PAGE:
What You Can Learn From a Car's Monroney Sticker

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Deciphering the Price Sticker in the Window of a New Car

When you’re car shopping, you’ll find one feature that’s common to every new car on the lot. It goes by a number of names – price sticker, window sticker, Monroney label – and it’s required by the 1958 Automobile Information Disclosure Act, though more required information has been added since its origination.

It is named for Oklahoma Senator Almer Stillwell “Mike” Monroney, who sponsored the act as a way of ensuring proper pricing disclosure on the sale of new vehicles. It is illegal to sell a new car at a dealership without a Monroney label affixed to the vehicle.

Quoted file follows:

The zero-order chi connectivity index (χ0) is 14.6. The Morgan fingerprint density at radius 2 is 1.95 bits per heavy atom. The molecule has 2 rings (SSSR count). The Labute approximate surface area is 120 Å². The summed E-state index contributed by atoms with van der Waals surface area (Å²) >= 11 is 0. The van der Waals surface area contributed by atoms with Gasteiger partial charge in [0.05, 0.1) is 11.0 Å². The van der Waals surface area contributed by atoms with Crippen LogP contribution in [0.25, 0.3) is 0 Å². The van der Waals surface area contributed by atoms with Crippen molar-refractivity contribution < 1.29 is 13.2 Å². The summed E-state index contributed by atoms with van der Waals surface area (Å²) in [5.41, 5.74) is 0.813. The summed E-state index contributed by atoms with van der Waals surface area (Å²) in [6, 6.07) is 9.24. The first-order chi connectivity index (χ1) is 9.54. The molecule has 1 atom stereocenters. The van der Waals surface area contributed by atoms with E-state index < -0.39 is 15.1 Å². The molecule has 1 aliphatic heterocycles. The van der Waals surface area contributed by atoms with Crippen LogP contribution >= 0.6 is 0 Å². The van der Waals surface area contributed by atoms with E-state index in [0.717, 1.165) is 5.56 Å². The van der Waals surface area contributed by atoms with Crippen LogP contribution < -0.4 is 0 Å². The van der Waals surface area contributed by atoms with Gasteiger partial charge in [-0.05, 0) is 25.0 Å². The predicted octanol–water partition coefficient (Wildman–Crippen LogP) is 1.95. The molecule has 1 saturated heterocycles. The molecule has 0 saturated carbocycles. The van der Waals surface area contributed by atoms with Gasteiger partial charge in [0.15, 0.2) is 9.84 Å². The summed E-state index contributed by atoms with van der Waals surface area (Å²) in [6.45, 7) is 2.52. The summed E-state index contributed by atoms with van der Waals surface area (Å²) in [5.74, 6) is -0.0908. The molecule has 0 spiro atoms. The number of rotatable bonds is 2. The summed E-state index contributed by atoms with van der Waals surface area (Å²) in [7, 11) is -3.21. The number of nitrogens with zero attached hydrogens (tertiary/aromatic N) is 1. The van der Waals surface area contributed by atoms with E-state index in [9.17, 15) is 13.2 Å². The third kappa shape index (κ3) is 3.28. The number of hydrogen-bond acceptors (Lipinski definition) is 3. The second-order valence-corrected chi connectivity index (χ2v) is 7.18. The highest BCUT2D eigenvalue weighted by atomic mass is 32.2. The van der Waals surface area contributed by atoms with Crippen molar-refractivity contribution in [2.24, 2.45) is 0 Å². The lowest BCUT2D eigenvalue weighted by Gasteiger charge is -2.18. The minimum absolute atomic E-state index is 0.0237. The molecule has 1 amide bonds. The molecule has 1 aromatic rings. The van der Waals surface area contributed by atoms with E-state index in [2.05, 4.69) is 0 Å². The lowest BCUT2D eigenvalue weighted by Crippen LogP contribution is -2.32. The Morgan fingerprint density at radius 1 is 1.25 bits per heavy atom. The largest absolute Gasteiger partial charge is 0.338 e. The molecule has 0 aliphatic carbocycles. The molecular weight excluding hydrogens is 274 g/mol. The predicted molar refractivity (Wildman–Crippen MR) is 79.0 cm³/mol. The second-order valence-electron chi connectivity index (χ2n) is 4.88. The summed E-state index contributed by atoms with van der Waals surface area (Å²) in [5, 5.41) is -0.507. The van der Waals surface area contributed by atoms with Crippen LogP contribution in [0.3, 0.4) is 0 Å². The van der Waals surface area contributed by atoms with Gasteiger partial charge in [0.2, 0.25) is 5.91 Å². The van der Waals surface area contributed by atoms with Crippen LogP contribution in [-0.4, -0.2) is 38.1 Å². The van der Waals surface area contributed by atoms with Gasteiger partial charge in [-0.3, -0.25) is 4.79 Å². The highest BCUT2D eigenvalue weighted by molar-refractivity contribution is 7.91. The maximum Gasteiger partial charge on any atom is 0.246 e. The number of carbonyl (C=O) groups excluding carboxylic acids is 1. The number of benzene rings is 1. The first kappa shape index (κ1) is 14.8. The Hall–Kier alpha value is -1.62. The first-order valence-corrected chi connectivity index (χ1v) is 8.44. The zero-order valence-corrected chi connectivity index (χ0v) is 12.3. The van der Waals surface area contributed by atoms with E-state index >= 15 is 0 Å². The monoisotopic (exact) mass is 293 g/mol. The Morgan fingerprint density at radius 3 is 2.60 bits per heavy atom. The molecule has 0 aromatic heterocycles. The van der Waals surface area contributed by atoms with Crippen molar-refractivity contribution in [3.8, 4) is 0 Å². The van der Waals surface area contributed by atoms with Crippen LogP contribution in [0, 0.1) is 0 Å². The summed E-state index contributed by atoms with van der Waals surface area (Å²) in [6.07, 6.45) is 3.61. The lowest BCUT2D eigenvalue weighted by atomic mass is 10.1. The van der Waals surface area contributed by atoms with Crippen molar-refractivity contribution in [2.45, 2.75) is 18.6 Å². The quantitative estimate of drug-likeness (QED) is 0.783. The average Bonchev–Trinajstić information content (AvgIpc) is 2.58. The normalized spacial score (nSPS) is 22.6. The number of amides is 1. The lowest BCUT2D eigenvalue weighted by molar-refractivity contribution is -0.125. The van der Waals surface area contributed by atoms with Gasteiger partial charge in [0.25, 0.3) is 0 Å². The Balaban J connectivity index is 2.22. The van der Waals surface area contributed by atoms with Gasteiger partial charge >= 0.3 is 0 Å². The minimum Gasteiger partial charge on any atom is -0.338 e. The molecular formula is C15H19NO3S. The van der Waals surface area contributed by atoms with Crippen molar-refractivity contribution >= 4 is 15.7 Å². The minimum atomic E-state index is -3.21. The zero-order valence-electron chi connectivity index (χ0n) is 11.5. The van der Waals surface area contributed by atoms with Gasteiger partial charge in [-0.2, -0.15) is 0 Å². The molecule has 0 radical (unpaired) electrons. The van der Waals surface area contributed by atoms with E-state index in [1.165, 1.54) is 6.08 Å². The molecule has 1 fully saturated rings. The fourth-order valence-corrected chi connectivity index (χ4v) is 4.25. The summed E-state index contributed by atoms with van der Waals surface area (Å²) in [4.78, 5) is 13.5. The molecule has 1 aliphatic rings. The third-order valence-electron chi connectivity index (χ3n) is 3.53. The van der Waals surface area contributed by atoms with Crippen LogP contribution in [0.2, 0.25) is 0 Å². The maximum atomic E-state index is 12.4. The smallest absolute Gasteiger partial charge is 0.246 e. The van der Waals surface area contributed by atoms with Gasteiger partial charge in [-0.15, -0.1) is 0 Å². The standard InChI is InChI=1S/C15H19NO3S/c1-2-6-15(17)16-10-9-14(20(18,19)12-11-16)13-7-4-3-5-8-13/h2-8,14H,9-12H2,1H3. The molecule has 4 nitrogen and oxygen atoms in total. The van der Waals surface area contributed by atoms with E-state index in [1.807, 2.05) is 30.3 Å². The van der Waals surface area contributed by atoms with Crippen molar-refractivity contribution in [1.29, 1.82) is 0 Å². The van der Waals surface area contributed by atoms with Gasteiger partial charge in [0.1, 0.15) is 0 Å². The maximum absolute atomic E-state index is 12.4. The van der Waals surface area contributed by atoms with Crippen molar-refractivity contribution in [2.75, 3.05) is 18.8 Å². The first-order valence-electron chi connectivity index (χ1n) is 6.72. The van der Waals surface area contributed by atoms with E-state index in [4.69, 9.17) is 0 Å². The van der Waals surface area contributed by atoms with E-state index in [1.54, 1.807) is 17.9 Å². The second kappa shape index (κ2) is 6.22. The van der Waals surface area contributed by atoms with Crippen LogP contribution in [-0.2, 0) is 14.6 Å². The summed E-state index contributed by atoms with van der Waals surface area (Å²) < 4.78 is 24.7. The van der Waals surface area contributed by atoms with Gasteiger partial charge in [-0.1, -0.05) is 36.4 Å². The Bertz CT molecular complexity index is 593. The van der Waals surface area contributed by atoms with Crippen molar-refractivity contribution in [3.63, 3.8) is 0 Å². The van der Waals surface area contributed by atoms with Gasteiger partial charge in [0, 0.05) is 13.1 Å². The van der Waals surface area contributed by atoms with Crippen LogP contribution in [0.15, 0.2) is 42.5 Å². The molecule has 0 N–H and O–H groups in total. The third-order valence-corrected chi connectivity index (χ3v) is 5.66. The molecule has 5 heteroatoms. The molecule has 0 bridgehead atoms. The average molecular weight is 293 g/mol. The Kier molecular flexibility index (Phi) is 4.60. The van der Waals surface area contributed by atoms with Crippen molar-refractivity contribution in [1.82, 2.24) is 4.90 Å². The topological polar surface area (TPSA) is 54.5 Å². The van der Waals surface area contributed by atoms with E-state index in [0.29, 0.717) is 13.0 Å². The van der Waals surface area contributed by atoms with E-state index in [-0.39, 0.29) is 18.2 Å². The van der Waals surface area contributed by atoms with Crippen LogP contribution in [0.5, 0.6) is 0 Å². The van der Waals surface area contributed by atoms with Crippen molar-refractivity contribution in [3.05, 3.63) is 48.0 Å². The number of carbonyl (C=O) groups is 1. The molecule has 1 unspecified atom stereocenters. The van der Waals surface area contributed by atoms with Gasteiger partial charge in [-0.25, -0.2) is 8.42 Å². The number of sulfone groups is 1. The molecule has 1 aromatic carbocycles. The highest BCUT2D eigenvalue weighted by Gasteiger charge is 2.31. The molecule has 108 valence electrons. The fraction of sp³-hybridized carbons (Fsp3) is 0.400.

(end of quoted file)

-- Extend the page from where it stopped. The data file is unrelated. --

Through the years, the window sticker has evolved. It now includes information about fuel efficiency, air pollution, safety, and the vehicle’s origin. Every manufacturer’s price sticker looks a bit different, but all carry the same basic information. There’s a lot of fine print on the window sticker, so using a magnifying glass to set it all is actually a really good strategy.

Check out the following slides for a tour of a typical price sticker.

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